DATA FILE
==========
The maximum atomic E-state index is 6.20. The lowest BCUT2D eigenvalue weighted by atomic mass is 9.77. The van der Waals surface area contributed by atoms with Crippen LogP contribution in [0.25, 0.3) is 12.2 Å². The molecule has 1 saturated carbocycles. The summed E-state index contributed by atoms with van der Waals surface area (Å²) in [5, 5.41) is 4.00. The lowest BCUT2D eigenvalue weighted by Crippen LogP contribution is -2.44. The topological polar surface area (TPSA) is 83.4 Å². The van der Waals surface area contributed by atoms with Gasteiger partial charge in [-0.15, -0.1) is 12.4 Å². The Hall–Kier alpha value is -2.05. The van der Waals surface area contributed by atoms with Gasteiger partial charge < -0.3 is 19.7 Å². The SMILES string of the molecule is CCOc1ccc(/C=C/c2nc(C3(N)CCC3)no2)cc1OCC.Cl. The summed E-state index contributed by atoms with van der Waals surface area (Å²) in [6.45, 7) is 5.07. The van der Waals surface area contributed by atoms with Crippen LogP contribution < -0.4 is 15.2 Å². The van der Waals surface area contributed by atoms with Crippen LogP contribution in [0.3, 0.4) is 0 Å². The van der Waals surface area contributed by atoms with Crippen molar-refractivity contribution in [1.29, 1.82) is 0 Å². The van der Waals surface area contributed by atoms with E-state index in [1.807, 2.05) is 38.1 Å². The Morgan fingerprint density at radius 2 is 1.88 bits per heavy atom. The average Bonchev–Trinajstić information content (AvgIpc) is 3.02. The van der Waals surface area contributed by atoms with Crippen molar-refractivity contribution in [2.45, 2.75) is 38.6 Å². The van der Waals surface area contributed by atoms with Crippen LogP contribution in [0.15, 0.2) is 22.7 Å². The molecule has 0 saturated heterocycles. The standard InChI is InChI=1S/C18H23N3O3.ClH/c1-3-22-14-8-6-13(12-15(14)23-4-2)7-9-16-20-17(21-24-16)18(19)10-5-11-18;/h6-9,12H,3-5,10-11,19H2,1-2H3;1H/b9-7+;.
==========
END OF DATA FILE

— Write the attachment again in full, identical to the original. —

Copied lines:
The maximum atomic E-state index is 6.20. The lowest BCUT2D eigenvalue weighted by atomic mass is 9.77. The van der Waals surface area contributed by atoms with Crippen LogP contribution in [0.25, 0.3) is 12.2 Å². The molecule has 1 saturated carbocycles. The summed E-state index contributed by atoms with van der Waals surface area (Å²) in [5, 5.41) is 4.00. The lowest BCUT2D eigenvalue weighted by Crippen LogP contribution is -2.44. The topological polar surface area (TPSA) is 83.4 Å². The van der Waals surface area contributed by atoms with Gasteiger partial charge in [-0.15, -0.1) is 12.4 Å². The Hall–Kier alpha value is -2.05. The van der Waals surface area contributed by atoms with Gasteiger partial charge < -0.3 is 19.7 Å². The SMILES string of the molecule is CCOc1ccc(/C=C/c2nc(C3(N)CCC3)no2)cc1OCC.Cl. The summed E-state index contributed by atoms with van der Waals surface area (Å²) in [6.45, 7) is 5.07. The van der Waals surface area contributed by atoms with Crippen LogP contribution < -0.4 is 15.2 Å². The van der Waals surface area contributed by atoms with Crippen LogP contribution in [0.3, 0.4) is 0 Å². The van der Waals surface area contributed by atoms with Crippen molar-refractivity contribution in [1.29, 1.82) is 0 Å². The van der Waals surface area contributed by atoms with E-state index in [1.807, 2.05) is 38.1 Å². The Morgan fingerprint density at radius 2 is 1.88 bits per heavy atom. The average Bonchev–Trinajstić information content (AvgIpc) is 3.02. The van der Waals surface area contributed by atoms with Crippen molar-refractivity contribution in [2.45, 2.75) is 38.6 Å². The van der Waals surface area contributed by atoms with Crippen LogP contribution in [0.15, 0.2) is 22.7 Å². The molecule has 0 saturated heterocycles. The standard InChI is InChI=1S/C18H23N3O3.ClH/c1-3-22-14-8-6-13(12-15(14)23-4-2)7-9-16-20-17(21-24-16)18(19)10-5-11-18;/h6-9,12H,3-5,10-11,19H2,1-2H3;1H/b9-7+;.